Analyzing the Styles and Patterns of People’s Handwriting

Learn Signature and Penmanship Analysis

Stylized handwriting

Handwriting analysis, or 'graphology', is based on analyzing the way the writer creates words and sentences through the physical action used to do so. Here are some basic principles that can provide intriguing insights to those around you by using signature analysis.

Discovering personality types in handwriting can be helpful in all walks of life. It can help you better understand your partner, business colleagues, competitors, celebrities, family members, friends, yourself, and everyone else.  It can reveal aspirations, creativity, energy, fears, inhibitions, potential, sexual stability, strengths, weaknesses and much more. But it cannot accurately reveal a person’s age, future (other than potential), gender, left- or right-handedness, race, religion or sexual orientation.

To analyze anyone's handwriting in just a few moments:

  1. Notice the angle. The slant or angle of cursive writing show a person’s emotional responsiveness.
    • A steady right slant can indicate unrepressed attitudes, self-confidence, self-assertiveness, insensitivity sometimes, occasional tactlessness, comfort when socializing, and a positive approach to life.
    • A steady left slant can indicate somebody is comfortable with his or her own company, hides emotions, had problems in early life, is solid, has strongly-controlled feelings and thinks before acting.
    • Consistently upright writing can indicate someone whose behavior is often constrained, is a good actor, hides his or her feelings, is not impulsive, observes rather than gets involved, or is reliable and consistent.
    • A mixture of all the above can show an ambiguous personality, difficulty in making decisions, lack or sureness of one's own identity, a frequently changing mind, inconsistency, unpredictability.
  2. Well-connected?
    • When letters within words are joined up it can denote logical and ordered thinking, use of experience more than imagination, consistency and lucidity in conversation.
    • When letters within words arehow to analyze handwriting disconnected it can demonstrate strong intuition, original thinking, impulsiveness and creativity.
  3. The Base line. The way a line of writing makes its way across the page can be influenced by the writer's mood as well as his or her character.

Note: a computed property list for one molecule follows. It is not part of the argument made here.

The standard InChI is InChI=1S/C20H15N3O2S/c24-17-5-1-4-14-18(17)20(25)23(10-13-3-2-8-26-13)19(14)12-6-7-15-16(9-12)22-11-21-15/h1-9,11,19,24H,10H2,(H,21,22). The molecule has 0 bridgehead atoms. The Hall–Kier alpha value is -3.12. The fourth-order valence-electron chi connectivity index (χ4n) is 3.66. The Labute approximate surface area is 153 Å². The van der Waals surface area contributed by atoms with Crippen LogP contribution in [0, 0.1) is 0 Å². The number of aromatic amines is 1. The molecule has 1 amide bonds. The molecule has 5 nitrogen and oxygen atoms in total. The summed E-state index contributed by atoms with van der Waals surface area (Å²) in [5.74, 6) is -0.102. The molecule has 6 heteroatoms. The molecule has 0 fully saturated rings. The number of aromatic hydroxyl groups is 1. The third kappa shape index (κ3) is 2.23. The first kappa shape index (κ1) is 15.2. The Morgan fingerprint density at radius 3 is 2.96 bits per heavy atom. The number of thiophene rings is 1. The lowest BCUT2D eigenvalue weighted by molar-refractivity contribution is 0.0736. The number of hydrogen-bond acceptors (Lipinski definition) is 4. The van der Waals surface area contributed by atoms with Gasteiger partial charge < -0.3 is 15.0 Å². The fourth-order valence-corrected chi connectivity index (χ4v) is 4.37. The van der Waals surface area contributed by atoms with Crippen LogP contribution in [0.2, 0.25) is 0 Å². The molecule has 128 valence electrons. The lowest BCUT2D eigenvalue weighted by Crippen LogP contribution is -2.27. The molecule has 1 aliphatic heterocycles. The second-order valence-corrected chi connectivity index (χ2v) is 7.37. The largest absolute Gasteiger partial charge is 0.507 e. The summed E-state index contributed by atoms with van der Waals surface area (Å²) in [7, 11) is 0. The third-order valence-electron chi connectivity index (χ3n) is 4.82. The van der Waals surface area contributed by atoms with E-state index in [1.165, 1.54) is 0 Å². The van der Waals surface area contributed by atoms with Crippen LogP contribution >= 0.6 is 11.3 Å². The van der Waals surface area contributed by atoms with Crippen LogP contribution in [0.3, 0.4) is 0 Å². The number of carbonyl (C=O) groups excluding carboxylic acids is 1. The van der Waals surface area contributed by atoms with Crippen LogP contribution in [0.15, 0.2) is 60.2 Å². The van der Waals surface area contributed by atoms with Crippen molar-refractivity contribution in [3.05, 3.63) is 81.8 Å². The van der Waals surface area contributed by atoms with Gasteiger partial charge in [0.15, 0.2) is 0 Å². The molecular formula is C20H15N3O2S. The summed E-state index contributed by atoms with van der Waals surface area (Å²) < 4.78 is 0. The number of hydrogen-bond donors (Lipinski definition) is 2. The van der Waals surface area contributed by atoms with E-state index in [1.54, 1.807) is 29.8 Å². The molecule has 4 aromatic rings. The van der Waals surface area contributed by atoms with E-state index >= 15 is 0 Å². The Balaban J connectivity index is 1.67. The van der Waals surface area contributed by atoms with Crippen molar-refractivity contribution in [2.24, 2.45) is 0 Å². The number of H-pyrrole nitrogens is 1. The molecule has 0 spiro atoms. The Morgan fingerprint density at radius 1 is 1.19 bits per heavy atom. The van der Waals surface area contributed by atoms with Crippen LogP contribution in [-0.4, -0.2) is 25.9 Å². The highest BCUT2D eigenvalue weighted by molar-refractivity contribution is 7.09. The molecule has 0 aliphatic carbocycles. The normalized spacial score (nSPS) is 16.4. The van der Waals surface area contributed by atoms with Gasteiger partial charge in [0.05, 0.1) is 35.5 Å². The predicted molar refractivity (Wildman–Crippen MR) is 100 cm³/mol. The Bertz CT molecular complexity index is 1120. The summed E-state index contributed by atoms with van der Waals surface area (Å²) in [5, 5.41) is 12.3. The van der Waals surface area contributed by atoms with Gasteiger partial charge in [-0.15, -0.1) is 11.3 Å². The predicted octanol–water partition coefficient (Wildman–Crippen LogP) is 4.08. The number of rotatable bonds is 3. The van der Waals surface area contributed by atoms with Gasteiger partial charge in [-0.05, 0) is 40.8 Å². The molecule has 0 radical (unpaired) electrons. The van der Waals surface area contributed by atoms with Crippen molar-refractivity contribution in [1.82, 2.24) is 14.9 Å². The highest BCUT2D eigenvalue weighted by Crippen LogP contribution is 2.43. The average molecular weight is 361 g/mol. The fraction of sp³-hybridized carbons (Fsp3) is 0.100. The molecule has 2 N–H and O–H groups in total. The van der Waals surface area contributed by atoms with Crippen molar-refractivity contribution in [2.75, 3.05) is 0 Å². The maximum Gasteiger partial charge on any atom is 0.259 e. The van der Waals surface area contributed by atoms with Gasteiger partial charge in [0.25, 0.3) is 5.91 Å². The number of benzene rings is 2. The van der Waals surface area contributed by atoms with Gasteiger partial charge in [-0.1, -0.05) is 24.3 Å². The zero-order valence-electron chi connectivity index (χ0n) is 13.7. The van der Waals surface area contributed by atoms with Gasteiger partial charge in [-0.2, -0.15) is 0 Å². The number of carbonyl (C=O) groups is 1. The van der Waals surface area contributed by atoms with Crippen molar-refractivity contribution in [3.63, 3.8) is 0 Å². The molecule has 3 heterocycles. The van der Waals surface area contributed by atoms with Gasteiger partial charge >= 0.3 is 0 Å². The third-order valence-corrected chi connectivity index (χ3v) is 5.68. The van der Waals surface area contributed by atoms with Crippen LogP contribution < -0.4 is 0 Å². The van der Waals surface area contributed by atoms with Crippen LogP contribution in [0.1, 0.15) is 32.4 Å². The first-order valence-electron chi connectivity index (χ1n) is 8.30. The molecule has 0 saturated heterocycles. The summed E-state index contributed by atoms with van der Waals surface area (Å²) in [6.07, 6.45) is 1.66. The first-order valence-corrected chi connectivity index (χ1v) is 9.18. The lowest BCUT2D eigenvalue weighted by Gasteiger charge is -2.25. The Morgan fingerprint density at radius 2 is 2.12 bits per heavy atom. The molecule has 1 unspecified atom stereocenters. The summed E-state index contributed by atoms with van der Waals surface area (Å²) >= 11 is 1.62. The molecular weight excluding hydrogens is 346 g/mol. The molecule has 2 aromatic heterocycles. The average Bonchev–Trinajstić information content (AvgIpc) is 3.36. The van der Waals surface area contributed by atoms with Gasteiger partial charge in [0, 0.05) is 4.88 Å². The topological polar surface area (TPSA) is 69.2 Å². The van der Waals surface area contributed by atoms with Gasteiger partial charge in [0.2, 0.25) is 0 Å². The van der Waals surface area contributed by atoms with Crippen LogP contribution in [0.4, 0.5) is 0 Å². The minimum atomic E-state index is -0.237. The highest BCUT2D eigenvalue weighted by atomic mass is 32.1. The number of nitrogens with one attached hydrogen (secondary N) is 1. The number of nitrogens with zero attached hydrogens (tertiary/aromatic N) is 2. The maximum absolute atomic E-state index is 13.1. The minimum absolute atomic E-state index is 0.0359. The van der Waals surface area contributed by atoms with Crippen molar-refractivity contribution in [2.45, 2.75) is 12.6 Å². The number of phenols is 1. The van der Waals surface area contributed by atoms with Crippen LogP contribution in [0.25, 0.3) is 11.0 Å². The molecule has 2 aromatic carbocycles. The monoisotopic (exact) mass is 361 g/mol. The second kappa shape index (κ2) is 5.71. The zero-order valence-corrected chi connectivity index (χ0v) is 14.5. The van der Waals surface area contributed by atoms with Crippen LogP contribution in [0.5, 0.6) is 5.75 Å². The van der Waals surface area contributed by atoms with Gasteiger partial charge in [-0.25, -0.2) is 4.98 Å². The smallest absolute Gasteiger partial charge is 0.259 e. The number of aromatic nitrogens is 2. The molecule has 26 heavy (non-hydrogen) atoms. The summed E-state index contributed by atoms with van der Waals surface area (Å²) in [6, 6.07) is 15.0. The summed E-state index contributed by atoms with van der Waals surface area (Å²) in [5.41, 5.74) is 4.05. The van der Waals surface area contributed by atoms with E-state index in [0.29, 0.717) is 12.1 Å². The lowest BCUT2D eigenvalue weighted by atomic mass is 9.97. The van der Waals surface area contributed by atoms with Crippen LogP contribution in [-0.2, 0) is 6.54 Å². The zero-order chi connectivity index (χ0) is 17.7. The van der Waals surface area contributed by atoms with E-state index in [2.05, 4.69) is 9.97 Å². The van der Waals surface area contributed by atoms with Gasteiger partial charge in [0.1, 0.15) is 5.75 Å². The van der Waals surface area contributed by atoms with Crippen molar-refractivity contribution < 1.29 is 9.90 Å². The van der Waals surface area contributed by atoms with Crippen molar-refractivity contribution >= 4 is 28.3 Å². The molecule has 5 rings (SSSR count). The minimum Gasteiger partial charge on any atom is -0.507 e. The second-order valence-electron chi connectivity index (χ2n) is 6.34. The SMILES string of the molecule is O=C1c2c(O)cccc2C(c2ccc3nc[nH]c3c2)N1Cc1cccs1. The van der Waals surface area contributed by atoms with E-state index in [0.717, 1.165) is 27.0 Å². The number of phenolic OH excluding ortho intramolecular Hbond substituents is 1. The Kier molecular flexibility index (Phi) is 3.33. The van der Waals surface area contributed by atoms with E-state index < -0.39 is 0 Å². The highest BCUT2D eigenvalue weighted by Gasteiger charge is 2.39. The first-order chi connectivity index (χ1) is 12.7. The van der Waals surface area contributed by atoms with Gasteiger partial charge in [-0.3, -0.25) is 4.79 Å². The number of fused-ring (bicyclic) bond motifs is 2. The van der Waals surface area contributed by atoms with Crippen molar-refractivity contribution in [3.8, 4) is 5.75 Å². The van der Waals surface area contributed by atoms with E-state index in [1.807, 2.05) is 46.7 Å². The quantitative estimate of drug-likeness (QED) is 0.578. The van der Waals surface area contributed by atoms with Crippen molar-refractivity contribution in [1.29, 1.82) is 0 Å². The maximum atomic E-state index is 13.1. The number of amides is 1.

• A steady baseline can mean a person is cool and calm, firm, confident and in control.
    • A wavy baseline can mean a person is impetuous, instinctive, spontaneous, temperamental and unpredictable.
    • A downwardly directed baseline can indicate lack of energy, pessimism, skepticism and tiredness.
    • An upwardly directed baseline can mean the person is buoyant, cheerful, forceful and hopeful.
  4. The Signature. The way the given or first name is written relates to the writer’s personal life. How a surname is written relates to the writer’s outside life, including his or her business or to more formal activities.

    A signature in which every letter is legible, the capital letters are about two to three times higher than the small ones, and the t-bars and upper strokes head upwards, usually indicate a person who is:

    • Self-confident
    • Straightforward
    • Optimistic
    • Socially relaxed
    • Naturally friendly
    • Generally trustworthy

    Here are a few cautionary insights to signatures:

    • When the first name cannot be easily read, the writer may be covering up who he or she really is.
    • When the last name cannot be easily read, the writer may be obscuring his or her approach to business or formal activities.
    • When the first or last names are obscured, it can also mean that the writer doesn’t like them.
    • When the capital letter of either name is low, it can imply a lack of self-confidence.
    • When the capital letter of either name is very tall – say four times higher than the rest – it can denote a domineering or egoistic nature.

Words of warning: You are probably not a trained psychologist, and it takes years to become a proficient and unfailing graphologist who uses a vast range of comparative interpretations to reach accurate conclusions in penmanship. So approach your findings as very general and superficial observations that can usually provide intriguing insights, but have no clinical application. At this level, the skills are for your personal amusement and enjoyment. Hopefully they will also increase your appreciation of those who write to you.

 

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